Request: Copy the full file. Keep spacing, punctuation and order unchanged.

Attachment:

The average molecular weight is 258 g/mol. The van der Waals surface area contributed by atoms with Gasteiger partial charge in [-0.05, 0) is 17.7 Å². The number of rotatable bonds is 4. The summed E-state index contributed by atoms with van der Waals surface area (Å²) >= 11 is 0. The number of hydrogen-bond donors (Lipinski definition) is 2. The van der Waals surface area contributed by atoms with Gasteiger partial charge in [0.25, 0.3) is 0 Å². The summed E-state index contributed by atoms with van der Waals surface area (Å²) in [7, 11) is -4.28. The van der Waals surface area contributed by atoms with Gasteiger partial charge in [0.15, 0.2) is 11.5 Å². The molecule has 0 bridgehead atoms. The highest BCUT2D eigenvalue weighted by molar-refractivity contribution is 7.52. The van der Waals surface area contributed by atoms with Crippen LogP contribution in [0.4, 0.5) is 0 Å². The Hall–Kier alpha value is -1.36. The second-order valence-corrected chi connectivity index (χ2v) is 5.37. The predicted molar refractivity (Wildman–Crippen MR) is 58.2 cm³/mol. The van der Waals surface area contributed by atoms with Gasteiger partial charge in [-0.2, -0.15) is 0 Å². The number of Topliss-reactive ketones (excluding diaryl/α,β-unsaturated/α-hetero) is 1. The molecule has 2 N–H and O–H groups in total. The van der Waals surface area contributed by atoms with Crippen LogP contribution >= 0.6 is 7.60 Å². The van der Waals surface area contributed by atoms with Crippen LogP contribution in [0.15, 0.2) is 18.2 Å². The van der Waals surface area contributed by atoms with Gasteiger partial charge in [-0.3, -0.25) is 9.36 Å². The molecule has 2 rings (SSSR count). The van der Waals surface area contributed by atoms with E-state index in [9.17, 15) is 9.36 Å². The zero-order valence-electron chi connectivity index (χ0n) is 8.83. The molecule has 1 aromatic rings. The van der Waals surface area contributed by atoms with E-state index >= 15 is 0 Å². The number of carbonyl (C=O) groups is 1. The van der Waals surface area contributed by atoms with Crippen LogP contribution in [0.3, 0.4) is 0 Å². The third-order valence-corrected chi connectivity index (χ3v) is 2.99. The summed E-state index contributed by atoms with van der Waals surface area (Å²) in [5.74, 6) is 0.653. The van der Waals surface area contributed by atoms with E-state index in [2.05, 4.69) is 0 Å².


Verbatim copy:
The average molecular weight is 258 g/mol. The van der Waals surface area contributed by atoms with Gasteiger partial charge in [-0.05, 0) is 17.7 Å². The number of rotatable bonds is 4. The summed E-state index contributed by atoms with van der Waals surface area (Å²) >= 11 is 0. The number of hydrogen-bond donors (Lipinski definition) is 2. The van der Waals surface area contributed by atoms with Gasteiger partial charge in [0.25, 0.3) is 0 Å². The summed E-state index contributed by atoms with van der Waals surface area (Å²) in [7, 11) is -4.28. The van der Waals surface area contributed by atoms with Gasteiger partial charge in [0.15, 0.2) is 11.5 Å². The molecule has 0 bridgehead atoms. The highest BCUT2D eigenvalue weighted by molar-refractivity contribution is 7.52. The van der Waals surface area contributed by atoms with Crippen LogP contribution in [0.4, 0.5) is 0 Å². The Hall–Kier alpha value is -1.36. The second-order valence-corrected chi connectivity index (χ2v) is 5.37. The predicted molar refractivity (Wildman–Crippen MR) is 58.2 cm³/mol. The van der Waals surface area contributed by atoms with Gasteiger partial charge in [-0.2, -0.15) is 0 Å². The number of Topliss-reactive ketones (excluding diaryl/α,β-unsaturated/α-hetero) is 1. The molecule has 2 N–H and O–H groups in total. The van der Waals surface area contributed by atoms with Crippen LogP contribution >= 0.6 is 7.60 Å². The van der Waals surface area contributed by atoms with Crippen LogP contribution in [0.15, 0.2) is 18.2 Å². The van der Waals surface area contributed by atoms with Gasteiger partial charge in [-0.3, -0.25) is 9.36 Å². The molecule has 2 rings (SSSR count). The van der Waals surface area contributed by atoms with E-state index in [9.17, 15) is 9.36 Å². The zero-order valence-electron chi connectivity index (χ0n) is 8.83. The molecule has 1 aromatic rings. The van der Waals surface area contributed by atoms with E-state index >= 15 is 0 Å². The number of carbonyl (C=O) groups is 1. The van der Waals surface area contributed by atoms with Crippen LogP contribution in [0.3, 0.4) is 0 Å². The third-order valence-corrected chi connectivity index (χ3v) is 2.99. The summed E-state index contributed by atoms with van der Waals surface area (Å²) in [5.74, 6) is 0.653. The van der Waals surface area contributed by atoms with E-state index in [2.05, 4.69) is 0 Å².